Age Discrimination in Wisconsin
Age discrimination can come in many forms. It can occur if an employee is over the age of 40 years old, is witnessing the consistent promotion of younger employees, and has more education, skills, job tenure, and experience than the younger employees. It can occur if comments are made in the workplace about an employee's age.
Generally, age discrimination occurs when an employee is treated unfavorably because of his or her age, and age "discrimination" can include hiring, firing, promotions, job assignments, layoffs, training, fringe benefits, pay/compensation, or any other term or condition of employment.
The Age Discrimination in Employment Act (ADEA) and the Wisconsin Fair Employment Act (WFEA) protect employees who are over the age of 40 against unlawful discrimination. Wisconsin's laws prohibiting age discrimination (as well as the ADEA) were enacted to promote the employment of older workers based on their ability and job performance, as opposed to their age, and to limit unjust and arbitrary age limits and age discrimination in the workplace.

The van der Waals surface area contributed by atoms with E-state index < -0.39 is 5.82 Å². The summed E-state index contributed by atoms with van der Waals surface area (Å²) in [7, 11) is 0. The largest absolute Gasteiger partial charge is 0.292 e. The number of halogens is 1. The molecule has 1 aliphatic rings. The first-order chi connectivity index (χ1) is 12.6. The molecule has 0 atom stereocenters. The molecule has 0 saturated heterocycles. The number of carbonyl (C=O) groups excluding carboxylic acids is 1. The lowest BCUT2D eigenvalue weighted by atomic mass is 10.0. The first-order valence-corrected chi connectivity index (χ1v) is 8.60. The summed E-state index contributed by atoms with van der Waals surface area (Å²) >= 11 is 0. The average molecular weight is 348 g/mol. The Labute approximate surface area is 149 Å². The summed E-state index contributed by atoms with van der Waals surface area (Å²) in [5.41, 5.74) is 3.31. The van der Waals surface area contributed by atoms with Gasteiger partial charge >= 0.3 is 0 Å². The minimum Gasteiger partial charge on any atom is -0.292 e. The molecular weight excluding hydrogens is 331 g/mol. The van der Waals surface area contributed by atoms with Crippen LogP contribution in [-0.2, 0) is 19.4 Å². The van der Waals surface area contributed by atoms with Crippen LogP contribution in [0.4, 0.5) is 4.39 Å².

What Is Not Considered Age Discrimination In Wisconsin
If you are an employee in Wisconsin, the following would not be considered age discrimination:
- If you are under the age of 40 years old;
- If your employer favors an older employee over a younger one, even if both employees are over the age of 40;
- If you are over the age of 40 years old but you are unable to perform your job duties;
- If your employer varies your insurance coverage according to your age;
- If your employer exercises an age distinction in hiring if knowledge and expertise to be gained is required for future advancement to a managerial or executive position; and
- If you will be exposed to a physical danger or hazard.